If You're using Python, You're probably using pip tool inside Your virtual environment (or globally for entire OS) to install Python packages and probably requirements.txt files to automate deployment (resolve dependencies). It is pretty easy in Linux environment because it is Linux environment :) and because it is well documented in the internet.
So why do I need Azure Web Apps for my Python apps?
The answer is very simple: Because it's PaaS solution and it's cheap (or free). You don't have to administer next server and You can get it for free if free Azure Web Apps plan is enough for You. If You need some example just imagine a simple web app used for starting or stopping VM or monitoring GitHub repositories (with GitHub web hooks). You don't have to start new VM, pay for it and administrate it (update, upgrade, patch etc.) - just push Your app's code to GitHub or private repository on Azure and it will be automatically deployed inside venv on platform You don't have to monitor and administer. Azure Web Apps is also very scalable and You can scale-up in seconds without implementing multi-tenancy in Your app.
How about Python packages on Azure Web Apps?
As You know, some of Python packages needs to build some non-Python stuff - for example, package hashlib - very popular, important and in many cases a must-have package. pip (and other Python tools) uses GCC to compile this kind of stuff but unfortunately Python is not distributed with GCC and, what's more important, there is no GCC in Azure platform (surprised?) - You can only use Visual C++ Compiler.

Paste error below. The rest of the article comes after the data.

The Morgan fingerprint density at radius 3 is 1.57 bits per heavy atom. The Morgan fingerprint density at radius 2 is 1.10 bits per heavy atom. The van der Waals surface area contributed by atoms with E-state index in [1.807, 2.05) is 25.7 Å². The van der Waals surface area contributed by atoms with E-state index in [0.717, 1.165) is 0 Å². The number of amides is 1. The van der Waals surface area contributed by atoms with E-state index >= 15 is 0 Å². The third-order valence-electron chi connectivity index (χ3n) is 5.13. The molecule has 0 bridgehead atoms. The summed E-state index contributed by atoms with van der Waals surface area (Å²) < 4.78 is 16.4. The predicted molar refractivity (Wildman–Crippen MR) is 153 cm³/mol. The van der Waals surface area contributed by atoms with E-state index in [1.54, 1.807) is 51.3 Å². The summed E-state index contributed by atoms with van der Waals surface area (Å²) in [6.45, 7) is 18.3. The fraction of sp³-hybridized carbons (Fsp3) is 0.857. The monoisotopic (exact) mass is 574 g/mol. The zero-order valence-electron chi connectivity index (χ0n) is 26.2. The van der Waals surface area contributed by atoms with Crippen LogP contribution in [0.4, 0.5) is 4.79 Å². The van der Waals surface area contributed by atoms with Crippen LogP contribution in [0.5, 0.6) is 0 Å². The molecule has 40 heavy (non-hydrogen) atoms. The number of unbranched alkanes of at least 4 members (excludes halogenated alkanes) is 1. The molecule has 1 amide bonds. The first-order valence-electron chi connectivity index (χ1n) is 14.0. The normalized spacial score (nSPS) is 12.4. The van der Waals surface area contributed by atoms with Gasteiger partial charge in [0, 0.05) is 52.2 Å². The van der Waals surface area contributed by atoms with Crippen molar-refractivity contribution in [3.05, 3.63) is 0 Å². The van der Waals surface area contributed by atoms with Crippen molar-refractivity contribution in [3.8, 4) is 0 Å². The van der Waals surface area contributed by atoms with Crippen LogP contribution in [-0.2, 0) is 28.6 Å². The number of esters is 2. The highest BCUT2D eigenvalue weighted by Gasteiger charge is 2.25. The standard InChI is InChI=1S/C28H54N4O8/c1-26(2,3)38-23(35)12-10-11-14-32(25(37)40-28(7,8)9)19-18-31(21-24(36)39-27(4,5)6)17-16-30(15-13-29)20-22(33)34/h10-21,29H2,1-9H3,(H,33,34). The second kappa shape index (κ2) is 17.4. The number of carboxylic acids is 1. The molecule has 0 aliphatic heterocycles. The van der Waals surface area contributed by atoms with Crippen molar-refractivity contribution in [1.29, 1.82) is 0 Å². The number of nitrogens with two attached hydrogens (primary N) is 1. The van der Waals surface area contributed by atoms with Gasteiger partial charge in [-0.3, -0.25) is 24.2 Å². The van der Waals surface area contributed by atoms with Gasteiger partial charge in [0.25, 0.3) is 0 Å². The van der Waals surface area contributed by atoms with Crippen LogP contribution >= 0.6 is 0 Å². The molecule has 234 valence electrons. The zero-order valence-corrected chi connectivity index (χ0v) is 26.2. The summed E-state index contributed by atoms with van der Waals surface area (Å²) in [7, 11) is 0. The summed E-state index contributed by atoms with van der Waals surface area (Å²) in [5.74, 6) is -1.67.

Of course You can precompile packages or contact with Your package-of-choice mainatiner to to make wheels available for the package.
"Wheel is a built-package format, and offers the advantage of not recompiling your software during every install."
Microsoft is helping devs with solving this inconvenience:
"With the recent availability of Microsoft Visual C++ Compiler for Python 2.7. It will open in a new window. (...) it is now easier to build packages that have native code for Python 2.7."
Fortunately Azure Platform (Web Apps) have packages library for both Python 2.7 and Python 3.4 which is automatically inherited by venv (venv is automatically created by Web Apps Platform during Python project deployment).
It means that You don't need to build in example hashlib by Your own and include it in Your project. Of course You must remeber which of the packages is inherited from Azure Platform and also You need to remember not to include this package in requirements.txt file.
Of course #2 remembering such a list is not possible or very hard for any developer, so we need to have a list of this packages.
How to extract Python packages list from Azure Web Apps?
It is possible to extract this list from Azure Platform using Web Apps console, which You can find in management portal (portal.azure.com) in Your Web App management blade under Tools.
You just need to list D:\Python27\Lib directory using... unix-like command (surprised?):
I have extracted Python 2.7 and Python 3.4 packages lists for You, so You can check it quickly but You need to remeber that those lists can be changed by Microsoft. So if You didn't find the package You've been looking for on those lists, just check it manually via Azure Web App Console just to be sure.